executive public speaking

The attention span of the average adult is eight seconds. Yet, most people begin their speeches with one, two, sometimes five minutes of fluffy introductions before getting to the point of their remarks. By that time, their audiences are checking e-mails, thinking about their next meals, or worse, they’ve fallen asleep. Speakers need to win their audience’s attention immediately but must do so strategically to get the listeners engaged and excited about what they have to say.

If you’re trying to write a captivating introduction, consider incorporating some of the following tips into your speech.

TELL A STORY

We’ve all heard speeches that begin like this:

“Thank you so much, John, for that warm introduction. It’s so nice to be here with you all today. I am honored and excited to share with you my thoughts and perspective on XYZ.”

Eight seconds have already gone by and the audience is thinking this speech is going to be like the last one they just heard: boring.

Let’s try this one out instead. For a second, pretend the speaker is an executive giving an update about the company’s philanthropic efforts.

“Last week I met with a woman who works in our Sales Department – Lauren. Some of you know Lauren, but for those of you that don’t, she’s spent five years volunteering in our company’s youth mentorship program. She has given her time and sometimes her own money, to ensure no child in our community falls through the cracks. And over time, others became inspired by her devotion. Today, employee participation in the program is up 80%, largely because of Lauren. So, when I think about what the future of philanthropy at this company could be like, I think about her selflessness and know our company’s generosity has no bounds. That’s why I’m excited to be here today and share with you how our company is going to take our philanthropic impact to the next level.”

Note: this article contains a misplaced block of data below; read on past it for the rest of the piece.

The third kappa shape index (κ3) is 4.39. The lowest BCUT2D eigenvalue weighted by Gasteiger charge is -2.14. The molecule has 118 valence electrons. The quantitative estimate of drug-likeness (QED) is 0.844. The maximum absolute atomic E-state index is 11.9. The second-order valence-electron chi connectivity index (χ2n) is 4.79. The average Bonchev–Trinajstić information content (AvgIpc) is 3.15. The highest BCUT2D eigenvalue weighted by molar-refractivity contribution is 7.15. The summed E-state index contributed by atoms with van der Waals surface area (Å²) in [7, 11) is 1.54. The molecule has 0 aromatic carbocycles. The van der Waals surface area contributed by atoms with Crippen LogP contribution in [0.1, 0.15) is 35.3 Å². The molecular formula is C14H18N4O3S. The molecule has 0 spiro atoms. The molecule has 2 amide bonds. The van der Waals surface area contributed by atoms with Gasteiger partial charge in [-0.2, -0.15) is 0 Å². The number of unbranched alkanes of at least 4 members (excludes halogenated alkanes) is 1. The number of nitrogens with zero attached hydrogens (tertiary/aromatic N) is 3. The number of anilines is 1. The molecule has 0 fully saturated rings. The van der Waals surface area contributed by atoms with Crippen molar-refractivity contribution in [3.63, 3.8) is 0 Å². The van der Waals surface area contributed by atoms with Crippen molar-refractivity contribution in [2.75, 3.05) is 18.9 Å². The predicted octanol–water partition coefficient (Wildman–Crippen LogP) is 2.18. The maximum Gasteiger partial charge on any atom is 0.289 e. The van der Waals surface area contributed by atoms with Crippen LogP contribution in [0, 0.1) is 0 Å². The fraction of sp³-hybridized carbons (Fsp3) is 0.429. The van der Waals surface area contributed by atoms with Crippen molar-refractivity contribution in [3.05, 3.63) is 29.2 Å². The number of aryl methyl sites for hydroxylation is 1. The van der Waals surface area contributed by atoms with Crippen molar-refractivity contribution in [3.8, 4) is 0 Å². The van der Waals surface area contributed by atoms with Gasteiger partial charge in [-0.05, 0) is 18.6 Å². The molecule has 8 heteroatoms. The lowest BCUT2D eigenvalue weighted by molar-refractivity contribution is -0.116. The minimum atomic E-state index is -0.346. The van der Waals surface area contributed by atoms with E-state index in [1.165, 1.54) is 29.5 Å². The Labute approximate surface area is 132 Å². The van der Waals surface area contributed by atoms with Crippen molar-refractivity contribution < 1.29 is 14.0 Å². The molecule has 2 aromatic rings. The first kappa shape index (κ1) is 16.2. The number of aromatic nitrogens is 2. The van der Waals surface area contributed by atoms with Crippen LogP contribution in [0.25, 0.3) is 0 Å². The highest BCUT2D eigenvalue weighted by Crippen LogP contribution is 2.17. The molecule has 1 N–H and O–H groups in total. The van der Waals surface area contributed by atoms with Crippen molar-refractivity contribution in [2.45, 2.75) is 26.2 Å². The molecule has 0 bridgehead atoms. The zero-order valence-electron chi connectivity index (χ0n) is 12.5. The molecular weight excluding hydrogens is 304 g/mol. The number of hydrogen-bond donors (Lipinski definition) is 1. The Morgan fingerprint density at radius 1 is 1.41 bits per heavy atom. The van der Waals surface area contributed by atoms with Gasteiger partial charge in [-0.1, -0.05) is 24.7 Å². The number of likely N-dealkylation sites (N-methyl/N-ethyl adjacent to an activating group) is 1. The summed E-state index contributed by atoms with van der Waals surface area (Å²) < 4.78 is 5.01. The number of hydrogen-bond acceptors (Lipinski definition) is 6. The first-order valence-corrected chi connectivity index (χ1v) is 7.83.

In corporate settings like this, speakers tend to stick to the facts and figures, and shy away from storytelling. But if you tell a story from the beginning, your audience will naturally become invested in learning about how it ends. Stories are also a great way to frame your talk and set the right tone.

Whether we’re sitting around a campfire, in the lunchroom at the office, or sitting in an auditorium, stories can create bonds and forge shared experiences in ways that numbers cannot. The bottom line is don’t shy away from stories – be the executive who uses them.

TELL A JOKE 

From the minute you set foot on stage, the audience is judging you. Humor is a great way to break that ice. A joke, if appropriate for the occasion, will signal to the audience that you are relatable and don’t take yourself too seriously.

Remember, speakers often talk from behind a podium, on an elevated surface, and with all the lights pointed at them. Jokes – especially self-deprecating humor – brings you down to the audience’s level. Humor engages them right away and makes them want to hear more.

An important caveat: if you’re not funny, don’t try to be. If you think your joke will come off as offensive, then it probably will. When in doubt, cut it and try a new approach.

USE A SHOCKING STATISTIC

Using a statistic that is not well known but captures the gravity of the issue is the one time where using data over stories might be the preferred approach. You establish the problem right away and show the audience why what you have to say is important. Like telling a story, by introducing the magnitude of the problem, the audience will naturally become invested in hearing your thoughts on how to fix it.

One more important caveat – using a statistic and story don’t have to be mutually exclusive. You can always lead with a stat and then follow up with a personal story that humanizes the data you shared.  

If you’re struggling to write the beginning of your speech, don’t be discouraged. Writing an introduction is the hardest part of speechwriting. If you need assistance winning attention with your audience, Phenomenal Speeches is here to help. Contact us today for a free consultation.

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